Randy Wilburn is the founder of Encourage Build Grow, an agency that focuses on leadership development, communication and personal development for design professionals. In Randy’s words, he helps engineers and architects, environmental consultants, and planners “be better leaders, better communicators, and ultimately better people.”
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Randy, who was featured in our first volume of “Black Entrepreneurs Speak Out,” is also a self-professed “serial podcaster” whose latest project has an especially local flavor. I Am Northwest Arkansas covers the intersection of business, culture, entrepreneurship, and life in the Ozarks of—you guessed it—Northwest Arkansas.
“I started that podcast here because I didn't know anything about this area,” Randy says. “When I left the company that I moved here five years ago to work for, I didn't really know anybody. I knew the gate agents at my local airport better than I knew people in town. So I said, let me figure out, let me learn a little bit more about this place.”
While “Northwest Arkansas” might not readily light up the mental map, this region near the borders of Oklahoma, Kansas, and Missouri is the home of retail stalwarts Walmart, Tyson Foods, and J.B. Hunt, as well as the University of Arkansas in Fayetteville, where Randy lives with his wife, Nicola, and their three kids.
A Family Tree of Entrepreneurship
Randy has always possessed an entrepreneurial spirit that blossomed from a foundation of family go-getters. A number of his relatives have run successful businesses, including his great uncle, who owned the first Black pharmacy in all of Western Pennsylvania.
Randy was also drawn to online business because of a desire for flexibility. Today his three kids are fifteen, thirteen, and ten—but ten years ago, when Randy began having designs on the online world, they were five, three, and a newborn.
“I had my hands full, and I wanted to figure out different ways” of working and making a living, Randy says.
He was also “never a big punch clock puncher. I don't mind putting in the time. But if I had to compare the two, I would love to do it on my terms as opposed to somebody else's.”
And so, in internet time and terms, Randy turned himself into a bit of a pioneer. Late in the first decade of the twenty-first century, he figured out how to put an email list together and offer services online. He and Nicola eventually spun up a number of companies focused on real estate, consulting, design, and even baby food companies out of their home.
Way back in 2008, they were even featured in a Businessweek article called “Mom-and-Pop Multinationals” for how they used virtual assistants—at the time still a cutting-edge practice—to grow their online businesses.
It was around this time that Randy came across Pat Flynn, who was also a member of the Internet Business Mastery group run by Jason Van Orden and Jeremy Frandsen.
“I've been around Robin Hood's barn” when it comes to online business, Randy says. “And I've always tried to figure out, okay, how can I really leverage this and create passive opportunities? And also just to leverage the online space to make life easier when it came to work? And so it’s just been a never-ending conquest to figure that out.”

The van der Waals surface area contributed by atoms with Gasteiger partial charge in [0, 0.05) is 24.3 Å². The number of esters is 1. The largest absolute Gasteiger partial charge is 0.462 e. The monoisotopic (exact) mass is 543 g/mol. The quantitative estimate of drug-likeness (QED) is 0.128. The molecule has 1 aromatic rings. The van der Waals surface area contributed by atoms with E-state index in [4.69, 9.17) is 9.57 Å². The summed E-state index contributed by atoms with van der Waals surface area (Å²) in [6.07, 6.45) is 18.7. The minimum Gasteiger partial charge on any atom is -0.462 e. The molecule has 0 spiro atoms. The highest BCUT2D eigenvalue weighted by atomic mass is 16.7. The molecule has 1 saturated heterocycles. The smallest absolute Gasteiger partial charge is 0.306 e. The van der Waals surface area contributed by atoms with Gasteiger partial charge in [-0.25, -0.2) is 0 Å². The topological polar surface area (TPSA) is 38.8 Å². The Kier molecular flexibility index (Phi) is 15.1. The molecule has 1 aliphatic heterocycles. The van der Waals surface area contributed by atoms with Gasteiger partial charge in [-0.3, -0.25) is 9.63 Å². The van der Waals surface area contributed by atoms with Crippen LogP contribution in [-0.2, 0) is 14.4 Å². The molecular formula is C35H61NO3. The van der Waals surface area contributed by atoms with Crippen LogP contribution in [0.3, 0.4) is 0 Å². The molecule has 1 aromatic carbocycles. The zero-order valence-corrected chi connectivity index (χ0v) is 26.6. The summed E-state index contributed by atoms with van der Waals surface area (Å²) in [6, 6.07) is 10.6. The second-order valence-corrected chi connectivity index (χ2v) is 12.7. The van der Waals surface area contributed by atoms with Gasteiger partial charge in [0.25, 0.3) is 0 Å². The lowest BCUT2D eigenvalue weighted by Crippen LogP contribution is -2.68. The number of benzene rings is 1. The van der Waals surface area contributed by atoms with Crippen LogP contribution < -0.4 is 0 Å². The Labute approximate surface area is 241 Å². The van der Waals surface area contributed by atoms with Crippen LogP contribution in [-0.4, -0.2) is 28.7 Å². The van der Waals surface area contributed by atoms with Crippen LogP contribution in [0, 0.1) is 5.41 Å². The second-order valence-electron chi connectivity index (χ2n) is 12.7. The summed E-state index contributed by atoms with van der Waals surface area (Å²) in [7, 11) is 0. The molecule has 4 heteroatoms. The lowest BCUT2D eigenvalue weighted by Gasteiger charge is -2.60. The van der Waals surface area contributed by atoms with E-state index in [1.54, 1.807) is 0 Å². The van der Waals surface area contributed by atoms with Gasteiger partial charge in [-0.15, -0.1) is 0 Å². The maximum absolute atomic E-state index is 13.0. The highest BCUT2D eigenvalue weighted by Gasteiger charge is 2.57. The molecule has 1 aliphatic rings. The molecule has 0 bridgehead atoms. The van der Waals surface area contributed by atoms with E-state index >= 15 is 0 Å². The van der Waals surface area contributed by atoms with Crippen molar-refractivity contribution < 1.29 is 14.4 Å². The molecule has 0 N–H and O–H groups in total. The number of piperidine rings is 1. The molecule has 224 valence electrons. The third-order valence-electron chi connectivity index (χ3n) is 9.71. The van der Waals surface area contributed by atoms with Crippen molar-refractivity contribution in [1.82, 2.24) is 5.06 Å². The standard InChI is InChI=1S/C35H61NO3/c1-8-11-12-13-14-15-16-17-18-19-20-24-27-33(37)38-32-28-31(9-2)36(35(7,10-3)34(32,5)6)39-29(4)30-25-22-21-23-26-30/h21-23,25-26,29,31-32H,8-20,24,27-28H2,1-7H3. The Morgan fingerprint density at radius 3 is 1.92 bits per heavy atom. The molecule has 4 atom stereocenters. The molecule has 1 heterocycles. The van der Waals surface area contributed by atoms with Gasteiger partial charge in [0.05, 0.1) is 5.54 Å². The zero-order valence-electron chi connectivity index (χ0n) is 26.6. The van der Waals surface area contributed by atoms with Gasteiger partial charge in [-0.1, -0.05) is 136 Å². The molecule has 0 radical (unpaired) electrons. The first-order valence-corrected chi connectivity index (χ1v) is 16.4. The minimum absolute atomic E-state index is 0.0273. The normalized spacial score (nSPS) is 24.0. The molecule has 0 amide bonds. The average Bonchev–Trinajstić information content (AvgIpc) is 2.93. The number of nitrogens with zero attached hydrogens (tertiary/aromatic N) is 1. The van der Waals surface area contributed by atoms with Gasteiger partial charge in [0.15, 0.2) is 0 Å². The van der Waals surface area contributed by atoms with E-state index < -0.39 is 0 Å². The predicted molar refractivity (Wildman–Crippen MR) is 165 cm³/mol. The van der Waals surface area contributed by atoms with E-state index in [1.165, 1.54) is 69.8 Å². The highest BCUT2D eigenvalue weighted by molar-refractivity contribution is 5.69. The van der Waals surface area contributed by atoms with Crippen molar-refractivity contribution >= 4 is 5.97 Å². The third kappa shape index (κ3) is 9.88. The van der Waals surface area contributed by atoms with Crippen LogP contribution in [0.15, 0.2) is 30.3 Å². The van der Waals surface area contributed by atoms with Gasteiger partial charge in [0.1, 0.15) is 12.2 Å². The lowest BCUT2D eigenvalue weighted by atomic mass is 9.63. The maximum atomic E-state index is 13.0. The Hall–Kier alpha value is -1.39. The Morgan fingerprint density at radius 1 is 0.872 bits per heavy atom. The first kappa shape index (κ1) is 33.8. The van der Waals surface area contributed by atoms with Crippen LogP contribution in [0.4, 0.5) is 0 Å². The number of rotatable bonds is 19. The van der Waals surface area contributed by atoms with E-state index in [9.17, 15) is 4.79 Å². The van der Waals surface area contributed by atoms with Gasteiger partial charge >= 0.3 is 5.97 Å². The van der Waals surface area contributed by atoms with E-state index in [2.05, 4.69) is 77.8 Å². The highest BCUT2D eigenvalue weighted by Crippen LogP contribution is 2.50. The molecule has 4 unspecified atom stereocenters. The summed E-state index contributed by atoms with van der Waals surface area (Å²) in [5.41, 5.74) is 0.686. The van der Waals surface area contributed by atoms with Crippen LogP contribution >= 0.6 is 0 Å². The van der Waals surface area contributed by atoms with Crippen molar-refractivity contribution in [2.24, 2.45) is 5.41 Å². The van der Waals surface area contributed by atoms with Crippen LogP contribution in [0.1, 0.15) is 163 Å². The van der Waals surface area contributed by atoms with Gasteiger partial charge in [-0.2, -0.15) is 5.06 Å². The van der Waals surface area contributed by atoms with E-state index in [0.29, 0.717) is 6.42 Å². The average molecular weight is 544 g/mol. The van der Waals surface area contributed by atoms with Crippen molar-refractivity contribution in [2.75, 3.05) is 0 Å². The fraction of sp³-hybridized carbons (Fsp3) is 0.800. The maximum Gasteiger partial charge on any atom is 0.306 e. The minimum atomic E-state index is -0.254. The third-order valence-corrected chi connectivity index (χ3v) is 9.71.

Podcasting: Off the Ground and Into the Sky
Online entrepreneurship is the airspace in which Randy has been soaring for over a decade—and podcasting is the engine that’s propelled him.
“I've kinda followed that pathway to try to have a better understanding of how to run my business online, how to make my mark.”
He’s helmed more than six hundred episodes of a variety of shows, including a podcast for his old firm, Zweig Group, called the Zweig Letter, which is 173 episodes deep and going strong. He’s also been a guest on many other shows. “And I got trained by the best.”
“The best” is a fellow by the name of Cliff Ravenscraft, who also gave Pat his podcasting wings.
Randy took Cliff’s Podcasting A to Z course way back in 2011. He had done some podcasting before that but “really wasn't certain about it. And Cliff really crystallized some things” for him. Through the course, Randy learned how to build his podcast episodes on a solid foundation “with a clear beginning, a clear middle, and a clear end, and in a way that I can kind of tell a story through whatever information is given to me.”
Randy started I Am Northwest Arkansas about a year and a half ago, and he’s already 83 episodes in. “It’s created an opportunity for me to kind of extend myself and have a better understanding of what the market needs, because I'm communicating with the market on a regular basis, through the podcast, through social media platforms.”
That communication has led to a number of growth opportunities, including partnering with local sponsors to help cover podcast expenses. He credits the niche nature of his audience—the “four-hundred-plus-thousand people that live in the greater Northwest Arkansas area”—a demographic that provides an obvious draw for local businesses that want to work with him.
Some of his sponsors have even been past interviewees. “I came back to them and they were like, ‘Wow, that show was great!’ And I said, well, there are other ways for you to be a part of this. And sponsorship is one of those.”
Beyond this local focus, the built-in economics of podcasting have also been beneficial. “The beauty of podcasting is that typically your podcasting audience tends to be a higher income bracket here in the United States. And that’s something that's never been lost on me.”
What Matters More Than Your Podcast Tech